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dc.contributor.authorBurke-Sullivan, Eileenen_US
dc.date.accessioned2014-06-09T18:28:15Z
dc.date.available2014-06-09T18:28:15Z
dc.date.issued2004-03-16en_US
dc.identifier.otherLectionary number: 238en_US
dc.identifier.urihttp://hdl.handle.net/10504/52051
dc.description.abstractThere is no more central concept to the Christian Faith than Reconciliation. The necessity for forgiveness from God and the mandate from God for forgiveness of fellow human beings resides in the heart of the Gospel. But if meditating on and acting toward forgiveness and the various needs we have forgiving or being forgiven is one of the most fruitful ways to deepen our faith as believers in Jesus why is it so difficult? So confusing? Why does it require such intense scrutiny of our intentions, decisions and actions?|I posed a question to one of my younger family members early in the Lenten season about whether he thought forgiving someone else was more difficult than asking someone for forgiveness. The discussion that ensued with this remarkably thoughtful adolescent provided me with some days of reflection on the culture that we all swim in.|He suggested that forgiveness runs the risk of turning into a power issue. Who is up and who is down. The "victim" or "martyr" mentality encourages those who have suffered oppression, indignity or even personal slight to hang on to their pain and suffering as a counter weapon of domination. On the other side of the relationship coin, the too ready willingness to "forgive" may also be an exercise of dominating power by asserting the "high ground" over some of those "blind mice" that don't even know they need to be forgiven. Seeking forgiveness may be about seeking healing or it may be about short-circuiting my load of responsibility to remedy situations. Seeking forgiveness may not be genuine, and may be a way to re-establish an unhealthy relationship in order to continue predatory behavior. Because the ethos of forgiveness is so strong in the Christian message this kind of abusive behavior trades on gross misunderstandings of the real nature of reconciliation and can thrive among persons who do not have healthy images of God or self.|Combining the factor of forgiveness's necessity in sustaining human community, with the factor of human penchant for doing harm toward fellows, it should not be surprising that that we can and do corrupt the very concept of forgiveness _ turning it into a weapon to further offend and oppress from any relational direction. Recognizing this we echo Paul's cry in Romans: "Who will rescue us?" and again, his response: "Thanks be to God for our Lord and Savior, Jesus Christ!"|The first reading from the liturgy today demonstrates a way to ask for forgiveness and support: trust that God loves me, acknowledge that I am NOT God (i.e. in control) and therefore need God's mercy; and then allow God to be and to do whatever God deems is necessary and appropriate in any moment of existence _ even in the midst of the hottest crisis possible _ as it seems Azariah was, speaking from the heart of the fire. This model also works when seeking forgiveness from sisters or brothers that we have harmed or offended. We ask genuine forgiveness with the expectation that there may be some indebtedness to rectify by future behavior, and we allow them the freedom to enact forgiveness or not as they are capable of doing. Finally we are truly grateful when forgiveness is extended.|The Gospel reading provides the very powerful measure of authenticity for our own extension of forgiveness when we are the victims of harm: recognize clearly what we have received from God's mercy and then behave in like manner. What God has done, so we must do. When we wield forgiveness as a weapon to harm others it is most often because we have not been able to receive or even to perceive what God has been and is now doing far more dramatically to forgive us.|To forgive is to remember, to be grateful, and in humility to know the truth about our needs. Then we are overjoyed when God can use our lives to extend Divine Mercy toward others seventy-seven or an infinite number of times.|reflection.en_US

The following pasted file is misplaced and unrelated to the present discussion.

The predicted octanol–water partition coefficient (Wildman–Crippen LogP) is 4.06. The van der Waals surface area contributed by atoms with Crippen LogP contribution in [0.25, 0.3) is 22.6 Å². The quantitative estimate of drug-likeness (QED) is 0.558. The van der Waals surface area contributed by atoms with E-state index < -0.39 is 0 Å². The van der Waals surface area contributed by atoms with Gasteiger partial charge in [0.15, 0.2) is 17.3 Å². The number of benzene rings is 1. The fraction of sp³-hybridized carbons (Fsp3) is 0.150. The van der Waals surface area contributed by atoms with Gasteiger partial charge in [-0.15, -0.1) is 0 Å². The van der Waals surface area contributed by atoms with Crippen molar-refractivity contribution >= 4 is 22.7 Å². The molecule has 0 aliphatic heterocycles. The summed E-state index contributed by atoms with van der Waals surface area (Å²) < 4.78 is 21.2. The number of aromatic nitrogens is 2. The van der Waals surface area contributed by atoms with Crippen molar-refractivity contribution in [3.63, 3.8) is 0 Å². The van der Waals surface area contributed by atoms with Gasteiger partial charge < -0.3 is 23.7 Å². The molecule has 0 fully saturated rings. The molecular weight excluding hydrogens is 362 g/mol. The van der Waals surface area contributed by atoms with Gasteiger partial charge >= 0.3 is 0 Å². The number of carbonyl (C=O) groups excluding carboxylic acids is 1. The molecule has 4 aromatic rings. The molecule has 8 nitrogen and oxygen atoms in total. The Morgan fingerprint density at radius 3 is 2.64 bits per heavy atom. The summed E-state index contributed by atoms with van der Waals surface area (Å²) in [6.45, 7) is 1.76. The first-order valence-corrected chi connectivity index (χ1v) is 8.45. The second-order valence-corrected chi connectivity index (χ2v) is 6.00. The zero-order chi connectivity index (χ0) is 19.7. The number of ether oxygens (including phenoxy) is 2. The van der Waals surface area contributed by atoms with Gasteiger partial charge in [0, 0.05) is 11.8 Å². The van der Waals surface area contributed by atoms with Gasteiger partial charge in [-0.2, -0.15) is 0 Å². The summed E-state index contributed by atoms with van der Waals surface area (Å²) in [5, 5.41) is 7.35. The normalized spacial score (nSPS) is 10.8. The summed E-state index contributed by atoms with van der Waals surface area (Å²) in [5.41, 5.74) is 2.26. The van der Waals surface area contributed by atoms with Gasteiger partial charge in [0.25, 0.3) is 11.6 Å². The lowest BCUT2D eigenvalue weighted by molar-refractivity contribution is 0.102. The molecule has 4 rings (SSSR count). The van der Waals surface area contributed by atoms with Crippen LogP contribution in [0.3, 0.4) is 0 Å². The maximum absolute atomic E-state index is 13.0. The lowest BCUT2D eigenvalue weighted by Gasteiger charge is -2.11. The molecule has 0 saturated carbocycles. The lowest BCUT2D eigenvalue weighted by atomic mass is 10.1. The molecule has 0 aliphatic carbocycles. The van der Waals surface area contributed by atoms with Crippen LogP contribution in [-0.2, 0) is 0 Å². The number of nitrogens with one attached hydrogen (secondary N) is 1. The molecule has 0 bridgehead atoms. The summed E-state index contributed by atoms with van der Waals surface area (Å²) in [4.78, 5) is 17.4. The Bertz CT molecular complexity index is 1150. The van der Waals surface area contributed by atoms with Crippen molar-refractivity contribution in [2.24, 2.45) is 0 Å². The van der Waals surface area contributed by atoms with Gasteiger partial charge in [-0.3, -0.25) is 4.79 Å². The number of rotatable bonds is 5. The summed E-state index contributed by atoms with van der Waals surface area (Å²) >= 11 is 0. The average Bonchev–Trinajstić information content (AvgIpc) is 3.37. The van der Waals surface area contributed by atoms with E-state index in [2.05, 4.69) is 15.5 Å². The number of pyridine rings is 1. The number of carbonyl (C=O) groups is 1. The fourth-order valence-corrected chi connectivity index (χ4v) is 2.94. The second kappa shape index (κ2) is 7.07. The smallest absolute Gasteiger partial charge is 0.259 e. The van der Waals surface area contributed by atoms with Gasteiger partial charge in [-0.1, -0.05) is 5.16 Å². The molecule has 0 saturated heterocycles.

dc.language.isoen_USen_US
dc.publisherUniversity Ministry, Creighton University.en_US
dc.rightsThese reflections may not be sold or used commercially without permission. Personal or parish use is permitted.en_US
dc.titleReflection for Tuesday, March 16, 2004: 3rd week in Lent.en_US
dc.typeEssay
dc.rights.holderUniversity Ministry, Creighton University.en_US
dc.publisher.locationOmaha, Nebraska, United Statesen_US
dc.date.day16en_US
dc.date.year2004en_US
dc.date.monthMarchen_US
dc.program.unitCollege of Arts and Sciencesen_US
dc.program.unitTheologyen_US
dc.url.link1http://onlineministries.creighton.edu/CollaborativeMinistry/daily.htmlen_US
dc.contributor.cuauthorBurke-Sullivan, Eileen C.en_US
dc.date.daynameTuesdayen_US
dc.date.seasonLenten_US
dc.date.weekWeek: 3en_US
dc.relation.nexthttps://dspace.creighton.edu/xmlui/handle/10504/52065
dc.relation.previoushttps://dspace.creighton.edu/xmlui/handle/10504/52036
dc.subject.local1Daniel 3:25, 34-43en_US
dc.subject.local2Psalms 25:4-5ab, 6, 7bc, 8-9en_US
dc.subject.local4Matthew 18:21-35en_US
dc.title.seriesDaily Reflections (Meditations) on the Scriptures from the Roman Catholic Lectionary.en_US
dc.date.cycleYear IIen_US


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    Reflections written by Creighton University faculty, staff, and administrators on the daily mass readings.

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